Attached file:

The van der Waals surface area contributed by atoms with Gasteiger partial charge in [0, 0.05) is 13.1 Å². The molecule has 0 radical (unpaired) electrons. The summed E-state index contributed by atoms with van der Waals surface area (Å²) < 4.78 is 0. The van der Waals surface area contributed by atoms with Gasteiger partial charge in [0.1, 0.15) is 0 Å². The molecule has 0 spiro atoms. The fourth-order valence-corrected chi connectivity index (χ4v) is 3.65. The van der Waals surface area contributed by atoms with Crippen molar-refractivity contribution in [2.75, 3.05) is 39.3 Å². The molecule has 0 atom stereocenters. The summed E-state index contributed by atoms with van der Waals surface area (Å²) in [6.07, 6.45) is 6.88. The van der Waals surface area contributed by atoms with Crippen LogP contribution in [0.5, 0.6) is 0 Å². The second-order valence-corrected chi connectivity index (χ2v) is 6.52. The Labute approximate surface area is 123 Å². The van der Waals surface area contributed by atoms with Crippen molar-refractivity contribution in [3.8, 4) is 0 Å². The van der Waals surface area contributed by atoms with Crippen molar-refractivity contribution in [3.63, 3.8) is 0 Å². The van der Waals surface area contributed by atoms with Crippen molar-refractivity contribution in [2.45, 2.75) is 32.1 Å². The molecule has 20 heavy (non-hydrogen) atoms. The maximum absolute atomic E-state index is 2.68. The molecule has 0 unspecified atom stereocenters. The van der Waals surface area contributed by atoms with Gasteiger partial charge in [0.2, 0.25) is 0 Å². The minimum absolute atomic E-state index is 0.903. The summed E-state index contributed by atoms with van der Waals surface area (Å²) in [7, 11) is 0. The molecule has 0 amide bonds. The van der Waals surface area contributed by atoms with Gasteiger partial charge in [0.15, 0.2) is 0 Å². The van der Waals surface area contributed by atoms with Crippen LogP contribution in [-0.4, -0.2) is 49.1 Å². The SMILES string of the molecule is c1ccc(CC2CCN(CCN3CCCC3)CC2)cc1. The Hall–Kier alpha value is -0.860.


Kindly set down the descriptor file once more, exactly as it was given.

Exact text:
The van der Waals surface area contributed by atoms with Gasteiger partial charge in [0, 0.05) is 13.1 Å². The molecule has 0 radical (unpaired) electrons. The summed E-state index contributed by atoms with van der Waals surface area (Å²) < 4.78 is 0. The van der Waals surface area contributed by atoms with Gasteiger partial charge in [0.1, 0.15) is 0 Å². The molecule has 0 spiro atoms. The fourth-order valence-corrected chi connectivity index (χ4v) is 3.65. The van der Waals surface area contributed by atoms with Crippen molar-refractivity contribution in [2.75, 3.05) is 39.3 Å². The molecule has 0 atom stereocenters. The summed E-state index contributed by atoms with van der Waals surface area (Å²) in [6.07, 6.45) is 6.88. The van der Waals surface area contributed by atoms with Crippen LogP contribution in [0.5, 0.6) is 0 Å². The second-order valence-corrected chi connectivity index (χ2v) is 6.52. The Labute approximate surface area is 123 Å². The van der Waals surface area contributed by atoms with Crippen molar-refractivity contribution in [3.8, 4) is 0 Å². The van der Waals surface area contributed by atoms with Crippen molar-refractivity contribution in [3.63, 3.8) is 0 Å². The van der Waals surface area contributed by atoms with Crippen molar-refractivity contribution in [2.45, 2.75) is 32.1 Å². The molecule has 20 heavy (non-hydrogen) atoms. The maximum absolute atomic E-state index is 2.68. The molecule has 0 unspecified atom stereocenters. The van der Waals surface area contributed by atoms with Gasteiger partial charge in [0.2, 0.25) is 0 Å². The minimum absolute atomic E-state index is 0.903. The summed E-state index contributed by atoms with van der Waals surface area (Å²) in [7, 11) is 0. The molecule has 0 amide bonds. The van der Waals surface area contributed by atoms with Gasteiger partial charge in [0.15, 0.2) is 0 Å². The van der Waals surface area contributed by atoms with Crippen LogP contribution in [-0.4, -0.2) is 49.1 Å². The SMILES string of the molecule is c1ccc(CC2CCN(CCN3CCCC3)CC2)cc1. The Hall–Kier alpha value is -0.860.